A lot of savings accounts won’t let you overdraw. Some will allow this feature but you’ll need to apply first. It’s best to read the fine print and check with your lender whether this is a feature they offer. It can be a helpful addition, but as your lender can charge you a fee as well as interest for going into negative numbers, it’s best to avoid overdrafting when possible.

Can you have a joint savings account?

Yes. Joint savings accounts can be useful for two or more people wanting to combine their savings to meet shared financial goals, including spouses, flatmates and business partners.

Some joint savings accounts require all parties to sign before they can access the money. While less convenient, this extra security can help encourage all parties to meet their shared financial goals.

Other joint savings accounts allow any of the account holders to access the money. These accounts can be convenient for financially responsible couples that trust one another implicitly. 

How do I open a savings account?

Opening a savings account is a relatively simple process. If you’ve found an account with a suitable interest rate, you’ll just need to get in contact with your chosen lender via a branch, phone call or hop online to begin the process. 

You may be required to provide:

  • Personal details, including identification (driver’s license, passport etc.)
  • Tax file number
  • Employment details

What is a good interest rate for a savings account?

A good rule of thumb to keep in mind with savings accounts is to look for a rate that is higher than the CPI inflation rate. This number is constantly changing, so check the Reserve Bank of Australia’s page. If you aren’t earning interest above this then the value of your money will go backwards over time.

How much money should I have in my savings account?

A good rule of thumb when working out a minimum balance for your savings account is to make sure that you’ll earn more in annual interest on your savings than what you’ll be charged in annual fees.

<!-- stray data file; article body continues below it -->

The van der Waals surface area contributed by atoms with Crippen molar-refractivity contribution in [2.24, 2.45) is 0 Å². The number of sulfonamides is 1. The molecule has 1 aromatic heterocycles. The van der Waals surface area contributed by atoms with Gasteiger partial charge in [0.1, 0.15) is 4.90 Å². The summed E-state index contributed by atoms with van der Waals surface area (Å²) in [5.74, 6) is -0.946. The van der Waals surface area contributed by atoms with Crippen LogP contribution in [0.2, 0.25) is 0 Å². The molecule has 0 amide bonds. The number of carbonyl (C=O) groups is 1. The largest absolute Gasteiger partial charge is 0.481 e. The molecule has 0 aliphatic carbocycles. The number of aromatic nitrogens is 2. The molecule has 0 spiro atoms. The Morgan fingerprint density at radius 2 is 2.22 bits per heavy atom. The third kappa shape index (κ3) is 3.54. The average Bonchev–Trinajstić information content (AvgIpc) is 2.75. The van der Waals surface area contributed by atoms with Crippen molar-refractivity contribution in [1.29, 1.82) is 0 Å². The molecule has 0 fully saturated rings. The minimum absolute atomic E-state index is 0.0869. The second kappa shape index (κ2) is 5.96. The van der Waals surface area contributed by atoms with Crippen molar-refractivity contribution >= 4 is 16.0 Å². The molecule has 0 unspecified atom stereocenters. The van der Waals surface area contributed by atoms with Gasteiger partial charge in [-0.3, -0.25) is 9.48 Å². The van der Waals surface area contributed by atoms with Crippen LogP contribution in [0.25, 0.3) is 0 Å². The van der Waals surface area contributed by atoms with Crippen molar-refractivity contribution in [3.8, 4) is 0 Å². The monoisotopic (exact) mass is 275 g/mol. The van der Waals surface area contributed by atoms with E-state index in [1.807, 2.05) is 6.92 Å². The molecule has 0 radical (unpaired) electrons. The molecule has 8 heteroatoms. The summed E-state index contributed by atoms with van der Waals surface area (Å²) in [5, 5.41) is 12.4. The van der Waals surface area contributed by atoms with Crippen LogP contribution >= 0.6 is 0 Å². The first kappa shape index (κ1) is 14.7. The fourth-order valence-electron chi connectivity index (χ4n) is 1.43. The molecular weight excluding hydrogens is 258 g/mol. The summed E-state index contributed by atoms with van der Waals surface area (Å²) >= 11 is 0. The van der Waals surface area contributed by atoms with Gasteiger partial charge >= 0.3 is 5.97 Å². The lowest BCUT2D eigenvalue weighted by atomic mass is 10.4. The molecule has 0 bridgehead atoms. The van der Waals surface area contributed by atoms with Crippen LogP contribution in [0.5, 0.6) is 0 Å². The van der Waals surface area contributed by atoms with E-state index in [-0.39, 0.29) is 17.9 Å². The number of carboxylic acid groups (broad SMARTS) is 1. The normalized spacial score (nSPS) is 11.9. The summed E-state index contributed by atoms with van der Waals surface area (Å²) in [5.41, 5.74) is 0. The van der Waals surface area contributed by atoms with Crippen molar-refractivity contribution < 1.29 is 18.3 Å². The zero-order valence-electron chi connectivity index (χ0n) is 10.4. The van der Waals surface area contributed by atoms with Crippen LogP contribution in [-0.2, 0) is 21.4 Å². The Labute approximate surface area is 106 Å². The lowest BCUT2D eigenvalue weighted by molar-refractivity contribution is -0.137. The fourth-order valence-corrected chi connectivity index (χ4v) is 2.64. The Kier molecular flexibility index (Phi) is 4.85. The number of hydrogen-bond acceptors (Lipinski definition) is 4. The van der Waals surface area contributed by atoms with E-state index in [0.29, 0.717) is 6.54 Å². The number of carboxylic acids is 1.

If you’re saving with a specific goal in mind, prepare a budget so the interest you earn on your deposits will help you efficiently reach this goal. Online financial calculators may be helpful here.

Can you set up a savings account online?

Yes. Several large and small banks offer online applications for savings accounts, and there are also online-only financial institutions to consider.

Online-only savings accounts are often less expensive than other savings accounts, though they may not offer the same flexibility, features, or face-to-face service as more traditional savings accounts.

Who has the highest interest rates for savings accounts?

As banks frequently change their rates, the most accurate way to know who currently has the highest interest rate is to use a savings account comparison tool.

How does interest work on savings accounts?

The type of interest savings accounts accrues is called compound interest. Compound interest is interest paid on the initial deposit amount, as well as the accumulated interest on money you have. This is different from simple interest where interest is paid at the end of a specified term. Compound interest allows you to earn interest on interest at a higher frequency. 

Example: John deposits $10,000 into a savings account with an interest rate of 5 per cent that he leaves untouched for 10 years. At the end of the first year he will have $10,512 in savings. After ten years, he will have saved $16,470.